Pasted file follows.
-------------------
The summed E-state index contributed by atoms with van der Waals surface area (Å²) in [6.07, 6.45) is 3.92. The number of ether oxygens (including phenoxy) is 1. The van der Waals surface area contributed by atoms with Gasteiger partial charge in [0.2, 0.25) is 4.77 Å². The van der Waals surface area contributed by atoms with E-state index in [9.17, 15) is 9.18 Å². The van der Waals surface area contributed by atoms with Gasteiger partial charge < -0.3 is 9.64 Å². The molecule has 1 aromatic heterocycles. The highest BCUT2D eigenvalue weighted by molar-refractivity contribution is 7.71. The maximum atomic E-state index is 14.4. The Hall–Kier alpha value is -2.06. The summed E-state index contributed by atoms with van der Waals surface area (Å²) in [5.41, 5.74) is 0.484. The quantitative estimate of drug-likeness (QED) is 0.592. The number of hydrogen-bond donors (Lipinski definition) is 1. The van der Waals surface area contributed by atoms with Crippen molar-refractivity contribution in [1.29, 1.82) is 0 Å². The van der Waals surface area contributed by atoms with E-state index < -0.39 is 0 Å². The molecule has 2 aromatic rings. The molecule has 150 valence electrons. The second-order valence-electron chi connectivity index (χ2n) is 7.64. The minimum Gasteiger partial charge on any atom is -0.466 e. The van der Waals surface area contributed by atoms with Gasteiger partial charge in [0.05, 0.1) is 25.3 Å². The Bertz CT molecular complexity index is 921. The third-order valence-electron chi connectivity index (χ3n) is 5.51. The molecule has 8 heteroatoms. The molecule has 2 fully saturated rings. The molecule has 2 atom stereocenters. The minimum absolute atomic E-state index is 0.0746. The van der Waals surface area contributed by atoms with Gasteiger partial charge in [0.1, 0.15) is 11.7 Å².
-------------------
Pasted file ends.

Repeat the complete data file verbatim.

The summed E-state index contributed by atoms with van der Waals surface area (Å²) in [6.07, 6.45) is 3.92. The number of ether oxygens (including phenoxy) is 1. The van der Waals surface area contributed by atoms with Gasteiger partial charge in [0.2, 0.25) is 4.77 Å². The van der Waals surface area contributed by atoms with E-state index in [9.17, 15) is 9.18 Å². The van der Waals surface area contributed by atoms with Gasteiger partial charge < -0.3 is 9.64 Å². The molecule has 1 aromatic heterocycles. The highest BCUT2D eigenvalue weighted by molar-refractivity contribution is 7.71. The maximum atomic E-state index is 14.4. The Hall–Kier alpha value is -2.06. The summed E-state index contributed by atoms with van der Waals surface area (Å²) in [5.41, 5.74) is 0.484. The quantitative estimate of drug-likeness (QED) is 0.592. The number of hydrogen-bond donors (Lipinski definition) is 1. The van der Waals surface area contributed by atoms with Crippen molar-refractivity contribution in [1.29, 1.82) is 0 Å². The van der Waals surface area contributed by atoms with E-state index < -0.39 is 0 Å². The molecule has 2 aromatic rings. The molecule has 150 valence electrons. The second-order valence-electron chi connectivity index (χ2n) is 7.64. The minimum Gasteiger partial charge on any atom is -0.466 e. The van der Waals surface area contributed by atoms with Gasteiger partial charge in [0.05, 0.1) is 25.3 Å². The Bertz CT molecular complexity index is 921. The third-order valence-electron chi connectivity index (χ3n) is 5.51. The molecule has 8 heteroatoms. The molecule has 2 fully saturated rings. The molecule has 2 atom stereocenters. The minimum absolute atomic E-state index is 0.0746. The van der Waals surface area contributed by atoms with Gasteiger partial charge in [0.1, 0.15) is 11.7 Å².